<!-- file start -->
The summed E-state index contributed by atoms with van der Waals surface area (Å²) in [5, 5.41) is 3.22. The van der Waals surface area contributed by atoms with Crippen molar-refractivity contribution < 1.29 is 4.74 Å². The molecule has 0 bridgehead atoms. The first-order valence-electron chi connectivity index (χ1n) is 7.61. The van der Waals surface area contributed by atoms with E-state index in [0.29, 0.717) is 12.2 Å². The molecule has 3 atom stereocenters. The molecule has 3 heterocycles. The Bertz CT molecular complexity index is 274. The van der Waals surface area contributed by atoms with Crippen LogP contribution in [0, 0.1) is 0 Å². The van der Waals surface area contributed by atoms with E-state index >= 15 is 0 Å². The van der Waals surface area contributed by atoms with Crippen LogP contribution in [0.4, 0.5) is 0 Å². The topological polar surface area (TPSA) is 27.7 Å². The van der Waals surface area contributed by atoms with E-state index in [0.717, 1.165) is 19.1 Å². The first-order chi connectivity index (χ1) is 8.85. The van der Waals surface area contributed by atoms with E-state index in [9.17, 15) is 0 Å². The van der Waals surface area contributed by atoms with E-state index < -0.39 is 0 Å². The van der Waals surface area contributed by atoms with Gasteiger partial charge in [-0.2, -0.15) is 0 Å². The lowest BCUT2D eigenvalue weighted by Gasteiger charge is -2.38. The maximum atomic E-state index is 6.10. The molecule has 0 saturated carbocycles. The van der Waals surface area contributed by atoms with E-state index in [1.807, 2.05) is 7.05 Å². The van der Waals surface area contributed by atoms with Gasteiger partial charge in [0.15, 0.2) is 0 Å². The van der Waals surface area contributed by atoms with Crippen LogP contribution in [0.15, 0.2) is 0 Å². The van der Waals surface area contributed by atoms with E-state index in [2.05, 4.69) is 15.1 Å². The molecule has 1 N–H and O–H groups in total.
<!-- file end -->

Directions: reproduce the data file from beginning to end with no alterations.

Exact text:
The summed E-state index contributed by atoms with van der Waals surface area (Å²) in [5, 5.41) is 3.22. The van der Waals surface area contributed by atoms with Crippen molar-refractivity contribution < 1.29 is 4.74 Å². The molecule has 0 bridgehead atoms. The first-order valence-electron chi connectivity index (χ1n) is 7.61. The van der Waals surface area contributed by atoms with E-state index in [0.29, 0.717) is 12.2 Å². The molecule has 3 atom stereocenters. The molecule has 3 heterocycles. The Bertz CT molecular complexity index is 274. The van der Waals surface area contributed by atoms with Crippen LogP contribution in [0, 0.1) is 0 Å². The van der Waals surface area contributed by atoms with E-state index >= 15 is 0 Å². The van der Waals surface area contributed by atoms with Crippen LogP contribution in [0.4, 0.5) is 0 Å². The topological polar surface area (TPSA) is 27.7 Å². The van der Waals surface area contributed by atoms with E-state index in [0.717, 1.165) is 19.1 Å². The first-order chi connectivity index (χ1) is 8.85. The van der Waals surface area contributed by atoms with E-state index in [9.17, 15) is 0 Å². The van der Waals surface area contributed by atoms with E-state index < -0.39 is 0 Å². The van der Waals surface area contributed by atoms with Gasteiger partial charge in [-0.2, -0.15) is 0 Å². The lowest BCUT2D eigenvalue weighted by Gasteiger charge is -2.38. The maximum atomic E-state index is 6.10. The molecule has 0 saturated carbocycles. The van der Waals surface area contributed by atoms with E-state index in [1.807, 2.05) is 7.05 Å². The van der Waals surface area contributed by atoms with Gasteiger partial charge in [0.15, 0.2) is 0 Å². The van der Waals surface area contributed by atoms with Crippen LogP contribution in [0.15, 0.2) is 0 Å². The van der Waals surface area contributed by atoms with E-state index in [2.05, 4.69) is 15.1 Å². The molecule has 1 N–H and O–H groups in total.